Trigger Warning: Discussion about Suicide
From Pexels website, a girl sitting in the middle of the street. https://www.pexels.com/photo/woman-sitting-on-road-3125006/
What is your major? The question that college students are asked on a regular basis. However, there is a question that society is missing when it comes to college students, and it is, are you suicidal? As “suicide is the #2 leading cause of death for college students” (M counseling and psychological services, n.d). This should raise the alarm but is not talked about. On a college campus, people will see suicide prevention signs, which are needed but often not enough. The issue of suicide is a quiet epidemic, and its relevance to Maryville is that we are a University in which people are in the demographics of having suicidal thoughts. Also, colleges in the St. Louis area have had students die by suicide in the past two years. You can out more about that in this news article, https://www.ksdk.com/article/news/health/mental-health/slu-mental-health-top-priority-after-student-suicides/63-a38b9ee5-f938-4724-a120-ed3a91378812.
Not only have students in the St. Louis area died by suicide, but students on our own campus have faced suicidal thoughts or attempts. There are stories everywhere if people were not too afraid to ask. One Maryville student who wished to be anonymous states, “I mean, I don’t think anywhere talks about it enough. Hotlines and resources should definitely be displayed in classrooms and every building.” I will note that Maryville has suicide prevention information around campus, but a sign that comes up for a few seconds on a screen is not enough. Most, Universities try when it comes to suicide prevention, but sadly is not till a suicide occurs that it raises alarm bells.
Now, you may be wondering what the alarm bells are. How can I, as a college student, be aware of this quiet epidemic? Let me tell you one thing, do not be afraid to ask someone if they are suicidal. The National Alliance on Mental Illness discusses five myths around suicide that are important, I want only to discuss one of them. Which is the idea that talking about suicide d “leads to and encourages suicide” (5 common myths about suicide debunked, n.d). Actually cultivates conversations and allows individuals to recognize that they are not alone. Mental illness in this society can often be misunderstood, as people use terms like ‘I am depressed’ or ‘I would rather be dead than do that’ so nonchalantly that, as a society, there has been a lack of understanding of how serious depression can be and how devasting death is to a community, especially by suicide. Think before the suicide joke. Humor can be a way of coping, but know that someone hears that and it’s not just a joke to them. Suicide cannot only be talked about as a joke or after someone dies by suicide. Find more information about myths around suicide at the National Alliance on Mental Illness website, which is linked below: https://www.nami.org/Blogs/NAMI-Blog/September-2020/5-Common-Myths-About-Suicide-De bunked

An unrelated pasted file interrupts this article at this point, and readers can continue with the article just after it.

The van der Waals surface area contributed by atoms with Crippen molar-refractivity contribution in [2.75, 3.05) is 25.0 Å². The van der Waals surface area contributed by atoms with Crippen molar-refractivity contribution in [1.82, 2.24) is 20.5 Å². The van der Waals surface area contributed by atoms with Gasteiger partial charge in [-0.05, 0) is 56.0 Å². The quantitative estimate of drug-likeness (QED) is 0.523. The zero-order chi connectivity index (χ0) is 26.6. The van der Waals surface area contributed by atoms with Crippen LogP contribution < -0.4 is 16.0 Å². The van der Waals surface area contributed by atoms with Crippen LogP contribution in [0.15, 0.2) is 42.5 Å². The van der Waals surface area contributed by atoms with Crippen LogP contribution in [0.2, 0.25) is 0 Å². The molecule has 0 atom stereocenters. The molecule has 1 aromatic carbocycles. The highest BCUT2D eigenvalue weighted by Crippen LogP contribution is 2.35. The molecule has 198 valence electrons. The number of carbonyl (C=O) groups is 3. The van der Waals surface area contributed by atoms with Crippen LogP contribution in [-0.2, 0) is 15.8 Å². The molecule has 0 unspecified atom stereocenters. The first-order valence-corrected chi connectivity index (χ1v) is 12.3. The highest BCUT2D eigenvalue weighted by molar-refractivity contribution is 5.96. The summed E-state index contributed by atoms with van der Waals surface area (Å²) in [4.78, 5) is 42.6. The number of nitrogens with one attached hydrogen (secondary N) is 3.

The question I am about to ask should not come as a surprise, and it is, are you suicidal? Know that if you answered yes, you are not alone, my friend. Unlike many suicide prevention resources out there, I will not say just stay alive. Let us be honest here, know it’s okay to be angry, to cry, scream, and ultimately feel the emotions; just know that you do not have to do that alone. If you are a Maryville student, know that there are resources, such as the counseling center and the 24/7 Counseling Center Support Line. There will be more information linked below for resources.
Ask your friend if they are suicidal. Let’s have the hard conversations because whether or not society wants to realize it or not, suicide happens. Maryville is not immune to suicide. Talk to your friends and have honest conversations.
Maryville’s Big Red M Sign’ and a sunset photo was taken by Layla Schaeffer.
5 common myths about suicide debunked. (n.d.). Retrieved September 16, 2022, from https://www.nami.org/Blogs/NAMI-Blog/September-2020/5-Common-Myths-About-Suicide-Debunked
M counseling and psychological services. (n.d.). Retrieved September 16, 2022, from https://caps.umich.edu/article/facts-and-statistics-0#:~:text=National%20Statistics%3A,on%20college%20campuses%20per%20year
Resources at Maryville:
Maryville University Counseling Center
24/7 Counseling Center Support Line: (314) 529-6630
988 Suicide and Crisis Lifeline
Suicide Prevention Hotline: 1 (800) 273-8255
If you are in immediate crisis, please call 911